Big Ten Football: Where Does Penn State Rank Since 2000?

Brett LissendenSenior Analyst IJune 28, 2011

COLUMBUS, OH - NOVEMBER 13:  Quarterback Matt McGloin #11 of the Penn State Nittany Lions takes the snap against the Ohio State Buckeyes at Ohio Stadium on November 13, 2010 in Columbus, Ohio.  (Photo by Jamie Sabau/Getty Images)
Jamie Sabau/Getty Images

This article uses a scoring system to rank the 11 Big Ten teams in terms of their success since the start of the new century.  The motivation for the rankings system comes from the "Prestige Rankings" created for college basketball and originally published on a few years ago (and shortly after, improved by yours truly on Bleacher Report).


The Points System

I created a simplified points system which seems reasonable for quantifying a team's success in a given year.  The system yields one point for each win in the regular season non-conference schedule, two points for each win in the regular season Big Ten schedule and then additional points for performances in any Bowl game.

For bowl games, I distinguished between BCS bowl games and all other bowl games.  If a team reaches a non-BCS bowl and loses, I give them two points.  If a team wins a non-BCS bowl, they get four points.  Reaching a BCS bowl and losing earns you five points, while winning a BCS bowl will give you 10 points.  Naturally, failing to reach a bowl game gives you no additional points.

In the case that a team won the national championship (the conference's only National Champion was the 2002 Ohio State Buckeyes), then I award another 10 points in addition to the 10 points earned for winning a BCS bowl.

The system is designed to reward teams for performance in conference play and also performance in the bowls.  The one visible weakness is that wins in the non-conference are weighted equally, whether they are against Youngstown St. or Texas.  I argue that trying to account for the quality of non-conference opponent will not add enough value to the system to be justified.

The Rankings

Using the 11 most recent seasons (2000 through 2010), the final rankings are as follows:

  1. Ohio State—262 points
  2. Iowa—174 points
  3. Michigan—172 points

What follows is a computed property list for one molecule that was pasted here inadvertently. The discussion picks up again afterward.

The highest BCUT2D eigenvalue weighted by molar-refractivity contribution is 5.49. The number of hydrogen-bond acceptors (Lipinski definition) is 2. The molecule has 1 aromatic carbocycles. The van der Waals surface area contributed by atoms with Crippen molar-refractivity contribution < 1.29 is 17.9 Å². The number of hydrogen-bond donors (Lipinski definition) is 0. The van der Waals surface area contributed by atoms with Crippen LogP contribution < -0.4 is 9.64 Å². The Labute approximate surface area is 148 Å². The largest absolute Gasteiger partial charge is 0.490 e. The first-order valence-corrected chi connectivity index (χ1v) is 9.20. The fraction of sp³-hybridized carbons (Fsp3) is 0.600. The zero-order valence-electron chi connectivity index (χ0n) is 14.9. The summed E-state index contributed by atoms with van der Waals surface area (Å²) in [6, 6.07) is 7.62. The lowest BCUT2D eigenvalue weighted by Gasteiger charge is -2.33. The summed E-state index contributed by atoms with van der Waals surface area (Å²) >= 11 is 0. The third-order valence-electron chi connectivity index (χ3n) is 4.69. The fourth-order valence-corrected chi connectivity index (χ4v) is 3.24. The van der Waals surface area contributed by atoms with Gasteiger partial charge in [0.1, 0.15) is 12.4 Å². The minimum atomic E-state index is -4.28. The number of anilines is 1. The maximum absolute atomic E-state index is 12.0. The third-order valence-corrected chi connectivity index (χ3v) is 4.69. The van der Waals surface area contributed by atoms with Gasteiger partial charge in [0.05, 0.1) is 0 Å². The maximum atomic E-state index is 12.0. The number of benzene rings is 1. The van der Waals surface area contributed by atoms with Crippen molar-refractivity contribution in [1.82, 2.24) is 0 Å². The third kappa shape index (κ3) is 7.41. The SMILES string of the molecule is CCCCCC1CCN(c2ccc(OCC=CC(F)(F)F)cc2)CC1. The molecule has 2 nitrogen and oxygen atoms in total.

4. Wisconsin—160 points
  5. Penn State—158 points
  6. Purdue—133 points
  7. Michigan State—123 points
  8. Northwestern—121 points
  9. Minnesota—116 points
  10. Illinois—91 points
  11. Indiana—64 points

The Buckeyes are clearly head and shoulders above all the rest of the teams.  They have notched one national championship, eight BCS appearances (including five victories) and 71 Big Ten wins over the last 11 years.

Ohio State has been consistently good (and usually great) throughout the 2000's, never finishing a season with a losing overall record or losing record in conference.

In the next tier of teams, both Iowa and Wisconsin have been consistently good for the whole study, while Penn State and Michigan have been upper tier teams for enough years to still accumulate fairly high point totals. 

Of the remaining teams, most have had a handful of good seasons.  Purdue and Illinois each have at least one appearance in a BCS bowl, Michigan State is coming off of a 7-1 Big Ten record last season, and Minnesota had three straight bowl wins from 2002 through 2004.  Despite having a record above .500 in Big Ten play in six of the 11 years, Northwestern did not win a single bowl game during the time period.  And clearly Indiana has been the league's worst team, having not a single winning season in Big Ten play over the last 11 years and only one bowl game appearance.

Why Is Penn State So Low?

The answer is simple. 2000 through 2004. Penn State did not have a Big Ten record over .500 in any of these five seasons and only reached one bowl game (which they lost, in 2002).  This time period was one of the darkest in memory for Nittany Lion fans, as many began to call for the removal of legendary coach Joe Paterno.

The Lions burst back onto the national scene in 2005 however, posting a one-loss season and a BCS victory.  Since then, PSU has been an elite team in the conference. The Lions have been at least .500 in conference play and played in a bowl game every season since (winning in four of the six tries).

If we look at the same ranking system from only 2005 through 2010, Penn State is actually a solid second place in the conference (still trailing Ohio State by a significant amount).  In the last six years the point totals (for just the top five teams) looks like this:

  1. Ohio State—151 points
  2. Penn State—116 points
  3. Wisconsin—109 points
  4. Iowa—94 points
  5. Michigan—78 points

Eliminating the five-year period of mediocrity, Penn State trails only a team who has been a national contender every season. 

As we look toward the future, the recent scandals and departures from Ohio State look like they could clear space for the Nittany Lions to take over as the conference's dominant team.  Of course, they will also need to outperform Nebraska with the new conference alignment.